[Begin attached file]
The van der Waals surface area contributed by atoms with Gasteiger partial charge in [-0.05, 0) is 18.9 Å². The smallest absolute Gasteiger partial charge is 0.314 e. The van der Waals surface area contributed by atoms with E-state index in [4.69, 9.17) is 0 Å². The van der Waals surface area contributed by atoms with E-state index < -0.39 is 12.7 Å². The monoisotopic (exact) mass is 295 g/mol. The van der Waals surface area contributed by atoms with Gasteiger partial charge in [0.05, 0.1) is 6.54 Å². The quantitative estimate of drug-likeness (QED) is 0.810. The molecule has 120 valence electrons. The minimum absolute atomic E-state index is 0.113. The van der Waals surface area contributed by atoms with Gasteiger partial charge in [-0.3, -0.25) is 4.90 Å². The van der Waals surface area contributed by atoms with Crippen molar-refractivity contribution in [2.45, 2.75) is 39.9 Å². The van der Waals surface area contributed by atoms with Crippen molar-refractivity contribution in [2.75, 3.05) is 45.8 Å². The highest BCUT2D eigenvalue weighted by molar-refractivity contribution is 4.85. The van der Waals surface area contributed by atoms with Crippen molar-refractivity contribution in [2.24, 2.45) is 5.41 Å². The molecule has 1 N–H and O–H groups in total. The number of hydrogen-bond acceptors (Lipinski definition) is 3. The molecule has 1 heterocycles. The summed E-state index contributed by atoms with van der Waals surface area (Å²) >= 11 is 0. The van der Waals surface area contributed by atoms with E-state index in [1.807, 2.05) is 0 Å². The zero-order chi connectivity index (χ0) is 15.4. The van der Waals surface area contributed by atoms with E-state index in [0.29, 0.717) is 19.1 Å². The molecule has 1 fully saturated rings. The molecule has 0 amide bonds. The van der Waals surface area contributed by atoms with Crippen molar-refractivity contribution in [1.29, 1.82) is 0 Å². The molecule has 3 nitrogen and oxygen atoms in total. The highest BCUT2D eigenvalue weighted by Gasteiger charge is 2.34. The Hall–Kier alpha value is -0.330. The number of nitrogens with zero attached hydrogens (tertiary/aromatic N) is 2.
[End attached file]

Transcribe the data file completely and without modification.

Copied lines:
The van der Waals surface area contributed by atoms with Gasteiger partial charge in [-0.05, 0) is 18.9 Å². The smallest absolute Gasteiger partial charge is 0.314 e. The van der Waals surface area contributed by atoms with E-state index in [4.69, 9.17) is 0 Å². The van der Waals surface area contributed by atoms with E-state index < -0.39 is 12.7 Å². The monoisotopic (exact) mass is 295 g/mol. The van der Waals surface area contributed by atoms with Gasteiger partial charge in [0.05, 0.1) is 6.54 Å². The quantitative estimate of drug-likeness (QED) is 0.810. The molecule has 120 valence electrons. The minimum absolute atomic E-state index is 0.113. The van der Waals surface area contributed by atoms with Gasteiger partial charge in [-0.3, -0.25) is 4.90 Å². The van der Waals surface area contributed by atoms with Crippen molar-refractivity contribution in [2.45, 2.75) is 39.9 Å². The van der Waals surface area contributed by atoms with Crippen molar-refractivity contribution in [2.75, 3.05) is 45.8 Å². The highest BCUT2D eigenvalue weighted by molar-refractivity contribution is 4.85. The van der Waals surface area contributed by atoms with Crippen molar-refractivity contribution in [2.24, 2.45) is 5.41 Å². The molecule has 1 N–H and O–H groups in total. The number of hydrogen-bond acceptors (Lipinski definition) is 3. The molecule has 1 heterocycles. The summed E-state index contributed by atoms with van der Waals surface area (Å²) >= 11 is 0. The van der Waals surface area contributed by atoms with E-state index in [1.807, 2.05) is 0 Å². The zero-order chi connectivity index (χ0) is 15.4. The van der Waals surface area contributed by atoms with E-state index in [0.29, 0.717) is 19.1 Å². The molecule has 1 fully saturated rings. The molecule has 0 amide bonds. The van der Waals surface area contributed by atoms with Crippen molar-refractivity contribution in [1.29, 1.82) is 0 Å². The molecule has 3 nitrogen and oxygen atoms in total. The highest BCUT2D eigenvalue weighted by Gasteiger charge is 2.34. The Hall–Kier alpha value is -0.330. The number of nitrogens with zero attached hydrogens (tertiary/aromatic N) is 2.